The Charities Governance Code

The Charities Regulatory Authority (‘CRA’) introduced the Charities Governance Code (‘the Code’) in late 2018. When releasing the Code the CRA set out a timeline for implementation:

  • 2019 was intended for education regarding the Code.
  • 2020 is the first year in which compliance with the Code is expected.
  • 2021 is the first year in which charities are expected to report to the CRA with regard to compliance.

The Code was introduced by the CRA to improve its oversight of charities and to encourage the better administration of charities.

The Code sets out six principles of charity governance with which charities are expected to comply:

  1. Advancing the charitiy’s charitable purposes.
  2. Behaving with integrity.
  3. Leading people.
  4. Exercising control.
  5. Working effectively.
  6. Being accountable and transparent.


The Code gives details of standards expected for compliance with each principle. The compliance standard for each principle is divided between “Core Standards” and “Additional Standards”. All charities are expected to comply with Core Standards while only “Complex Charities” are expected to comply with the Additional Standards.

Whether a charity qualifies as a Complex Charity is not clearly defined in the Code. Each charity is expected to make a subjective decision based on indicators set out in the Code without any further explanation as to the extent to which these indicators need apply for the charity to be considered Complex. These indicators are:

  1. The charity’s income; and,
  2. The number of employees, and,
  3. The complexity of the charity’s activities (e.g. working with vulnerable people, operating overseas, having large numbers of volunteers).

Given the vague nature of the indicators, charities should consider being cautious and complying with the Additional Standards (particularly in areas that may be specifically relevant to their charity).

Charities need to also be aware that there may be compliance standards required for their specific sector that are more detailed than those set out in the Code. For example, approved housing bodies are subject to the Housing (Regulation of Approved Housing Bodies) Act 2019. Compliance with Department of Housing, Planning and Local Government’s voluntary regulations is also essential to access state funding.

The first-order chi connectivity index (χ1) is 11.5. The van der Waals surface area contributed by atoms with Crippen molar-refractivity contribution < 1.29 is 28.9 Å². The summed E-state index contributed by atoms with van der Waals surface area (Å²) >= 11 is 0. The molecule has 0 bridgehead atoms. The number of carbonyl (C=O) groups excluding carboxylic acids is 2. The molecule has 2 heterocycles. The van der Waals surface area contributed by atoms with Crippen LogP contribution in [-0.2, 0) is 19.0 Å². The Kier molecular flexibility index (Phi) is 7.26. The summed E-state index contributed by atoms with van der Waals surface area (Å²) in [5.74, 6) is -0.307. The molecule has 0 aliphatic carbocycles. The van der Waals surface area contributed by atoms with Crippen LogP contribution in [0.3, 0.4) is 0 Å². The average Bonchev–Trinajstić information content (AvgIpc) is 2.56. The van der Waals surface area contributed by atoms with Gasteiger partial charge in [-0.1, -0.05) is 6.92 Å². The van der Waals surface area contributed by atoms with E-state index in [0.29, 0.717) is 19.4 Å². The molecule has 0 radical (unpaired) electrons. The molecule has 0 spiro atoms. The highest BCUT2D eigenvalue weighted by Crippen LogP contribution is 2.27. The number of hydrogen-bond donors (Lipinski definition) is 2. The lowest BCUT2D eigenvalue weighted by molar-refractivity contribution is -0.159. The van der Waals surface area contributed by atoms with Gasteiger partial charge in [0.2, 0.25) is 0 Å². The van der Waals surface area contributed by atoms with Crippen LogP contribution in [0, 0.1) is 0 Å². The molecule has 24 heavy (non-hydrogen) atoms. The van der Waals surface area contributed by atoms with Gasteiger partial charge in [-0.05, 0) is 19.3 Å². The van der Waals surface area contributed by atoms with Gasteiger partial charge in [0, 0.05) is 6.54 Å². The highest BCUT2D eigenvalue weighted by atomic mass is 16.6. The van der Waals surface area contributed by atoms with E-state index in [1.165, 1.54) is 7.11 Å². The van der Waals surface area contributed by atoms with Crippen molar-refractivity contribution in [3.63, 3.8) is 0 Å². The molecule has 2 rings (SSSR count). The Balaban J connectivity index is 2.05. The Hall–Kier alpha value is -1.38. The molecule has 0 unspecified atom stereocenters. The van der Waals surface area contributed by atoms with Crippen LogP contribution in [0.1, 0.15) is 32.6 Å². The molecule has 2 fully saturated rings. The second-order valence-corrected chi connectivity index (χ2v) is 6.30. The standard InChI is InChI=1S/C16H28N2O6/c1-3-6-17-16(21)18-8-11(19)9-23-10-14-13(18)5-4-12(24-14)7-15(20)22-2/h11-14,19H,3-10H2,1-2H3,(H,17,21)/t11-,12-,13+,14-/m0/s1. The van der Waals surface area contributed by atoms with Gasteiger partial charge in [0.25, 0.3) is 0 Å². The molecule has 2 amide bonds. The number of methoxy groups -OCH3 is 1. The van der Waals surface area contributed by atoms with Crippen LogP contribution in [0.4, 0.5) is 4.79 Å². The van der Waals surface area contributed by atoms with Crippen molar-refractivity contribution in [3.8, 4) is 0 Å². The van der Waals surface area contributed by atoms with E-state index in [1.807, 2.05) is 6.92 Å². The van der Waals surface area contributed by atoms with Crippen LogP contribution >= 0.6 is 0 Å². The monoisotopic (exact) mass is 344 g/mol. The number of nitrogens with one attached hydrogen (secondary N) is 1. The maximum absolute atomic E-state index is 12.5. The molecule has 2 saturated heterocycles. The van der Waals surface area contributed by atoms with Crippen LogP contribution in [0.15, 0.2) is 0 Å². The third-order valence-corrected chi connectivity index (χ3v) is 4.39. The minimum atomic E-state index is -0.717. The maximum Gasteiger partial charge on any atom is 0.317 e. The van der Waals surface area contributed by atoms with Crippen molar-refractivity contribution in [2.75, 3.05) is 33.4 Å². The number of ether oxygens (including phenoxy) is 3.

Compliance Record Form 

Appendix 2 of the Code publishes the Compliance Record Form (‘the Form’). This is a very useful checklist. The CRA expect the Form to be discussed at board meetings and the completed form to be approved by the board on a yearly basis. The completed form together with supporting documentation is to be held by the charity as evidence of compliance with the Code.

The Form lists the Core Standards and Additional Standards required to comply with Code and asks for the charity to set out the actions taken by the charity to comply with each standard and the charity’s evidence of same.

The Code itself does not specifically set out what actions or evidence are required for compliance with each standard however guidance can be taken from the details of the principles set out in the Code A sample completed Form published on the CRA’s website as a useful reference tool.

Next Steps

Each individual standard cannot be discussed in great detail in one article. Charities should contact their legal advisors to discuss compliance with the Code and the individual standards set out in the Compliance Record Form, so they are as prepared as they can be for compliance with the Code. Good governance is the cornerstone of the Code and the key foundation for the smooth operation of any charity.


Ronan Healy